Steve Harris and Keith Howard  |  Dec 24, 2009
When John Durbridge and Ian Hanson met in 1993, both were studying electronics, and both chose to develop a hi-fi prototype as their degree project. John’s design was a two-way speaker, while Ian came up with a 100W power amplifier. Each then made a career in electronics but, with audio interests pushed into the background, John worked in industrial electronics while Ian then specialised in ultrasonics. Of course, their interest in hi-fi had never died, and in 2005 they decided it was time to do something about it.
Ken Kessler and Keith Howard  |  Dec 24, 2009
If you’re torn between the sheer impact of speakers in boxes and openness possible from panels, then your (hi-fi) life has inevitably been a series of compromises. If you own pairs of each, you probably swing between them, never quite satisfied – like owning solid-state and valve amps. You know your Quad 57s lack the bass of, say, big B&Ws or Tannoys. Conversely, you can’t get the openness of the Quads or Maggies out of your head.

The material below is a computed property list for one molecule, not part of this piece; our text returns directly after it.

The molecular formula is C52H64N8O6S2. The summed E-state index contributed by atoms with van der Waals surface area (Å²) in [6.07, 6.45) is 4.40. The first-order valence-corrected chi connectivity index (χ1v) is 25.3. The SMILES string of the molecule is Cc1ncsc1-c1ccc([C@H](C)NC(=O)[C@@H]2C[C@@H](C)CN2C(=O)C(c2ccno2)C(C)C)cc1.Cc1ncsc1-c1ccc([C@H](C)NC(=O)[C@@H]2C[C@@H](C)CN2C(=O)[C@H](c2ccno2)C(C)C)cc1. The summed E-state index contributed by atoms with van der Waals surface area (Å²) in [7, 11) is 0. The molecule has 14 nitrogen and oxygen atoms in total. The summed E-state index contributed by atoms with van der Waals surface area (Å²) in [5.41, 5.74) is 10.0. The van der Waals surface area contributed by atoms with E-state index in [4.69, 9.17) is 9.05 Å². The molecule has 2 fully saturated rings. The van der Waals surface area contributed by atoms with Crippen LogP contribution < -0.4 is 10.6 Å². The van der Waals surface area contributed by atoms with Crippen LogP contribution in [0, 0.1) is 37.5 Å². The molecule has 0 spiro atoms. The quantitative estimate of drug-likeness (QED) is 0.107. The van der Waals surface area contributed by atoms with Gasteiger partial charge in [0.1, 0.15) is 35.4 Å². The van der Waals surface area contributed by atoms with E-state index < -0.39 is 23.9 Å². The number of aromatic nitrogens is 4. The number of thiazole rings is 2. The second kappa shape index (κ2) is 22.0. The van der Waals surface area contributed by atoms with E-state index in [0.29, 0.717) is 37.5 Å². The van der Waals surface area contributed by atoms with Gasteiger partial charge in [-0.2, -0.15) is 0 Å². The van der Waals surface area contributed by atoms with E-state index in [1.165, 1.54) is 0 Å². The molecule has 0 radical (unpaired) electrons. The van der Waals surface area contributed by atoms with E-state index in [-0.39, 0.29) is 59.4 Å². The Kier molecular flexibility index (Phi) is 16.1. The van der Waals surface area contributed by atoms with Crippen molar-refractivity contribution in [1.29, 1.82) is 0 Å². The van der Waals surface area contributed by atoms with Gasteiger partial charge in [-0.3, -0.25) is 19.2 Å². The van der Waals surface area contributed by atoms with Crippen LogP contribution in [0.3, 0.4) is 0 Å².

Ken Kessler and Keith Howard  |  Dec 24, 2009
Whether it’s bravery, a weak grasp of colloquial English or a misguided belief that some wag won’t abuse the name, Sonus faber has anointed its smallest-ever two-way with the moniker ‘Toy Speaker’. Undoubtedly, as its literature proclaims, it chose that tag because it suggests joy: ‘Toys have always been synonymous with happiness and surprise. ’ And – cynical rotters aside – the first reaction you’ll have when you see the new baby is not that the name contains an intrinsic insult, but that the product is, well, adorable. Although deeper than an LS3/5a, it is narrower and shorter at 265x185x270mm (hwd).